How Much Rest Is Enough ?

Share this…

So, we’ve talked about the importance of muscle strength previously and also the consequences of muscle weakness on function, QoL, potential resilience to injury etc. These things, in part, make restoration of strength an important parameter of many rehabilitation (or prehabilitation) programmes. But just as we need to get the characteristics of the intervention right, we need to make sure there’s adequate recovery time.

Planning and designing a resistance training program for muscular strength development requires manipulation of variables that include exercise selection, training volume, training intensity, movement velocity, and importantly rest

During our programme design, we’re aiming to recruit as much as possible the fast twitch motor units (a motor nerve and the muscle fibres that it innervates); the associated muscle fibres are characteristically strong, powerful, and have fast twitch abilities … however, as you probably remember from 1st year physiology, they’re also very fatiguable. So just as we need to optimise the intensity of muscle activation to recruit these units, we need to ensure that we’re not encountering diminishing returns with repeated efforts i.e. compromising the ability to sustain the high force ‘conditioning’ muscular contractions required to promote muscular strength adaptations.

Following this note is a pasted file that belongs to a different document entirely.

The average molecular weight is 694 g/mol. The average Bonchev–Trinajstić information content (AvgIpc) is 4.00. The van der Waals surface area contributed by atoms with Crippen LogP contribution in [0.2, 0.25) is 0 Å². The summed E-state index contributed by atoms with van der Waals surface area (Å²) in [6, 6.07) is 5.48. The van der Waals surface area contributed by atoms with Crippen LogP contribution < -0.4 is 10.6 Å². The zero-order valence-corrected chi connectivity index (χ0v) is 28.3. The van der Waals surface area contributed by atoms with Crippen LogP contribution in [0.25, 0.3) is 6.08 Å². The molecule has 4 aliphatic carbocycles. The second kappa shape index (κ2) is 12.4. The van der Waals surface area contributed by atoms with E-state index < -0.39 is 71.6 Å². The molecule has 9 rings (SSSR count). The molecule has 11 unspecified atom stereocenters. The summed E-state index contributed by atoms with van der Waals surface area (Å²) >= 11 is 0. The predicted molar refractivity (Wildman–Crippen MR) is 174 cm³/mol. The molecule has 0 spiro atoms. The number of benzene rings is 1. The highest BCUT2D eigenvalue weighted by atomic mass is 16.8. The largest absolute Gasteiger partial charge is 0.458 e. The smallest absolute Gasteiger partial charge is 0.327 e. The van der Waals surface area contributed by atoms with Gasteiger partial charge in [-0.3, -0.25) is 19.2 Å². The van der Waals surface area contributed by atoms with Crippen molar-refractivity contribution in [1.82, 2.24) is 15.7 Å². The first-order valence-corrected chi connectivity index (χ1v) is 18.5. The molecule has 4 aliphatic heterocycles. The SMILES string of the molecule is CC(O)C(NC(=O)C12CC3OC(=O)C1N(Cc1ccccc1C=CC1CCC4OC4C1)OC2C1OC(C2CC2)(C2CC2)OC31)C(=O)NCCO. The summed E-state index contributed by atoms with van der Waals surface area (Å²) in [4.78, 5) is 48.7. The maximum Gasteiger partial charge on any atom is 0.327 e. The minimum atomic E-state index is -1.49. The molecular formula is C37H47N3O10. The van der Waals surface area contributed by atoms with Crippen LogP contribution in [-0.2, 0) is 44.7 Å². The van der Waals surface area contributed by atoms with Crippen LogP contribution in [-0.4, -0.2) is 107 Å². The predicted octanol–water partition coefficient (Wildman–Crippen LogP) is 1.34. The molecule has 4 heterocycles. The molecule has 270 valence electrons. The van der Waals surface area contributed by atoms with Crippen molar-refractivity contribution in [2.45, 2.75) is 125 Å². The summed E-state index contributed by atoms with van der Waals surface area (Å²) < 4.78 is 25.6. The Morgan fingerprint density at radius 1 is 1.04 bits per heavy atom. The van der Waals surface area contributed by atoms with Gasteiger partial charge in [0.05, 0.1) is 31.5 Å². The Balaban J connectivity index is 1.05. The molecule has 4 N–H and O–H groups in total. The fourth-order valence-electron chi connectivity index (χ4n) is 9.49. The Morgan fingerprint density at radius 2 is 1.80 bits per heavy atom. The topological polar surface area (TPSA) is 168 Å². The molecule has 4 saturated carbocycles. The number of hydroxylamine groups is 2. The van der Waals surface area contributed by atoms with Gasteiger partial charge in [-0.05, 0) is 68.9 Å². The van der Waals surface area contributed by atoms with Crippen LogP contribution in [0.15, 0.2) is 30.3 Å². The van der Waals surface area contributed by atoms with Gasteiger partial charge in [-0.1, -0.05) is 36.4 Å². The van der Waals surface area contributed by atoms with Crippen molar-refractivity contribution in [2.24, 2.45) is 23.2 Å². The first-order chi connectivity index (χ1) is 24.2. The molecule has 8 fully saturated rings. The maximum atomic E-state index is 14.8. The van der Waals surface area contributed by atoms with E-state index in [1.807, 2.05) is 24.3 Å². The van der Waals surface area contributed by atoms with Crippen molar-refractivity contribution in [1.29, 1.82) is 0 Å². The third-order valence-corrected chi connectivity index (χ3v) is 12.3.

How Much Rest Should We Give?

The time pressures of clinical practice and the need to ‘persuade’ the novel exerciser of the benefits of going to the gym, it becomes a reality of weighing up getting a decent amount of conditioning work done within a limited time (let’s face it, it’s an easier sell to tell a novice exerciser it’s only 30 mins of hard work, versus and hour!) against the potential for muscle fatigue…
So how much rest is sufficient between sets?

Let’s simplify the problem a little and focus our intervention on muscle strength.

Rest Between Sets

How much do you think?  You may say it’s anywhere between 30s to 2 minutes+ if you read the methodologies of RCTs that investigate the effect of strength training on any particular variable or condition, which isn’t helpful. I’ve always plumped for 1.5 minutes, which is partly based on the findings of the literature and partly based on my experience observing the 100s of recovery profiles following strength testing and high-intensity exercise.